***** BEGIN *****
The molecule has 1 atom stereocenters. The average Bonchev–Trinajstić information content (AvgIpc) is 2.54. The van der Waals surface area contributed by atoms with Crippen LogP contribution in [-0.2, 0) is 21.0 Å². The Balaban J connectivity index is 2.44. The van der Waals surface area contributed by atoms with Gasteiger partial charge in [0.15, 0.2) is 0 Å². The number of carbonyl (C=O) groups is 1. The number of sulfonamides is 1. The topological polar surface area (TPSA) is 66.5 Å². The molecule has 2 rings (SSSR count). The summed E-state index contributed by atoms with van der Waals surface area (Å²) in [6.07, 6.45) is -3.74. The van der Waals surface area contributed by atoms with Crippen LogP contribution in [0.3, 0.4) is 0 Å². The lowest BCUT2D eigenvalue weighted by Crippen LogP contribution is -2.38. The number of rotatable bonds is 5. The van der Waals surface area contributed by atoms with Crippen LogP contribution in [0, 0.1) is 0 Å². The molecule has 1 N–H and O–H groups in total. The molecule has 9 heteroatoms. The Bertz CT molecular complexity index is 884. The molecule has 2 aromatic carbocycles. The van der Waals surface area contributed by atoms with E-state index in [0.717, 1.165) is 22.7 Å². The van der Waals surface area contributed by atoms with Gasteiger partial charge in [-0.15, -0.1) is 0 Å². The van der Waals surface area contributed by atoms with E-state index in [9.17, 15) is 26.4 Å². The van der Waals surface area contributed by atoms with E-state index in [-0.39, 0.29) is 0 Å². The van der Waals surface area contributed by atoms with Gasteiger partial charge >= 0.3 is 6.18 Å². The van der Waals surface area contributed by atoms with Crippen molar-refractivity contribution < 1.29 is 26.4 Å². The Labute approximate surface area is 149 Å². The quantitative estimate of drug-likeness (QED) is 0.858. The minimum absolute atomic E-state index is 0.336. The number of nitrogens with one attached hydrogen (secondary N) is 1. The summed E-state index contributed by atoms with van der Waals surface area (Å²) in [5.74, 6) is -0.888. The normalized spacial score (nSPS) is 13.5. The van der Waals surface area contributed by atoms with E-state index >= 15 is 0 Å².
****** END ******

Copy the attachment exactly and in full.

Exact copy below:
The molecule has 1 atom stereocenters. The average Bonchev–Trinajstić information content (AvgIpc) is 2.54. The van der Waals surface area contributed by atoms with Crippen LogP contribution in [-0.2, 0) is 21.0 Å². The Balaban J connectivity index is 2.44. The van der Waals surface area contributed by atoms with Gasteiger partial charge in [0.15, 0.2) is 0 Å². The number of carbonyl (C=O) groups is 1. The number of sulfonamides is 1. The topological polar surface area (TPSA) is 66.5 Å². The molecule has 2 rings (SSSR count). The summed E-state index contributed by atoms with van der Waals surface area (Å²) in [6.07, 6.45) is -3.74. The van der Waals surface area contributed by atoms with Crippen LogP contribution in [0.3, 0.4) is 0 Å². The lowest BCUT2D eigenvalue weighted by Crippen LogP contribution is -2.38. The number of rotatable bonds is 5. The van der Waals surface area contributed by atoms with Crippen LogP contribution in [0, 0.1) is 0 Å². The molecule has 1 N–H and O–H groups in total. The molecule has 9 heteroatoms. The Bertz CT molecular complexity index is 884. The molecule has 2 aromatic carbocycles. The van der Waals surface area contributed by atoms with E-state index in [0.717, 1.165) is 22.7 Å². The van der Waals surface area contributed by atoms with Gasteiger partial charge in [-0.15, -0.1) is 0 Å². The van der Waals surface area contributed by atoms with E-state index in [9.17, 15) is 26.4 Å². The van der Waals surface area contributed by atoms with E-state index in [-0.39, 0.29) is 0 Å². The van der Waals surface area contributed by atoms with Gasteiger partial charge >= 0.3 is 6.18 Å². The van der Waals surface area contributed by atoms with Crippen molar-refractivity contribution < 1.29 is 26.4 Å². The Labute approximate surface area is 149 Å². The quantitative estimate of drug-likeness (QED) is 0.858. The minimum absolute atomic E-state index is 0.336. The number of nitrogens with one attached hydrogen (secondary N) is 1. The summed E-state index contributed by atoms with van der Waals surface area (Å²) in [5.74, 6) is -0.888. The normalized spacial score (nSPS) is 13.5. The van der Waals surface area contributed by atoms with E-state index >= 15 is 0 Å².